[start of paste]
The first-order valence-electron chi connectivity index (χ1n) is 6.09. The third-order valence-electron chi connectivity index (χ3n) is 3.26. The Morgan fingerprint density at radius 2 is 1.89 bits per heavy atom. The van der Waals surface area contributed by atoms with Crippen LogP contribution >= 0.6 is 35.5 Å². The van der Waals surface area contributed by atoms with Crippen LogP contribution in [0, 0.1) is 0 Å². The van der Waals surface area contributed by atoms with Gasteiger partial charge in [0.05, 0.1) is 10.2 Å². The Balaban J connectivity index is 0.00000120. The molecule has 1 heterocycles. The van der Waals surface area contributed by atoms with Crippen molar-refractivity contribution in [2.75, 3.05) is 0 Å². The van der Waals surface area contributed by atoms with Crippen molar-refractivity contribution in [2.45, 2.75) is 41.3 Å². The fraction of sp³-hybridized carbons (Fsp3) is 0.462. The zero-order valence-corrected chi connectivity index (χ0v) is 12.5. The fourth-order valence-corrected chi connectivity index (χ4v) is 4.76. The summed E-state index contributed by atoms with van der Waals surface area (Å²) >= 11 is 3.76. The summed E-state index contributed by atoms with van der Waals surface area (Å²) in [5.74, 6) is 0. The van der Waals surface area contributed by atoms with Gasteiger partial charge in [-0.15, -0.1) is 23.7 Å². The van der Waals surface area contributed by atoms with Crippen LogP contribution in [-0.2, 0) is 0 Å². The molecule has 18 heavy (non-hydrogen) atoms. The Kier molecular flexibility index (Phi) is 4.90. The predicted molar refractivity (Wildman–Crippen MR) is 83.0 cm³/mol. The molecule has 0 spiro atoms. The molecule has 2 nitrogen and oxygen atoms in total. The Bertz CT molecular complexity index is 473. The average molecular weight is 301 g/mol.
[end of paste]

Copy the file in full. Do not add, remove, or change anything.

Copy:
The first-order valence-electron chi connectivity index (χ1n) is 6.09. The third-order valence-electron chi connectivity index (χ3n) is 3.26. The Morgan fingerprint density at radius 2 is 1.89 bits per heavy atom. The van der Waals surface area contributed by atoms with Crippen LogP contribution >= 0.6 is 35.5 Å². The van der Waals surface area contributed by atoms with Crippen LogP contribution in [0, 0.1) is 0 Å². The van der Waals surface area contributed by atoms with Gasteiger partial charge in [0.05, 0.1) is 10.2 Å². The Balaban J connectivity index is 0.00000120. The molecule has 1 heterocycles. The van der Waals surface area contributed by atoms with Crippen molar-refractivity contribution in [2.75, 3.05) is 0 Å². The van der Waals surface area contributed by atoms with Crippen molar-refractivity contribution in [2.45, 2.75) is 41.3 Å². The fraction of sp³-hybridized carbons (Fsp3) is 0.462. The zero-order valence-corrected chi connectivity index (χ0v) is 12.5. The fourth-order valence-corrected chi connectivity index (χ4v) is 4.76. The summed E-state index contributed by atoms with van der Waals surface area (Å²) >= 11 is 3.76. The summed E-state index contributed by atoms with van der Waals surface area (Å²) in [5.74, 6) is 0. The van der Waals surface area contributed by atoms with Gasteiger partial charge in [-0.15, -0.1) is 23.7 Å². The van der Waals surface area contributed by atoms with Crippen LogP contribution in [-0.2, 0) is 0 Å². The molecule has 18 heavy (non-hydrogen) atoms. The Kier molecular flexibility index (Phi) is 4.90. The predicted molar refractivity (Wildman–Crippen MR) is 83.0 cm³/mol. The molecule has 0 spiro atoms. The molecule has 2 nitrogen and oxygen atoms in total. The Bertz CT molecular complexity index is 473. The average molecular weight is 301 g/mol.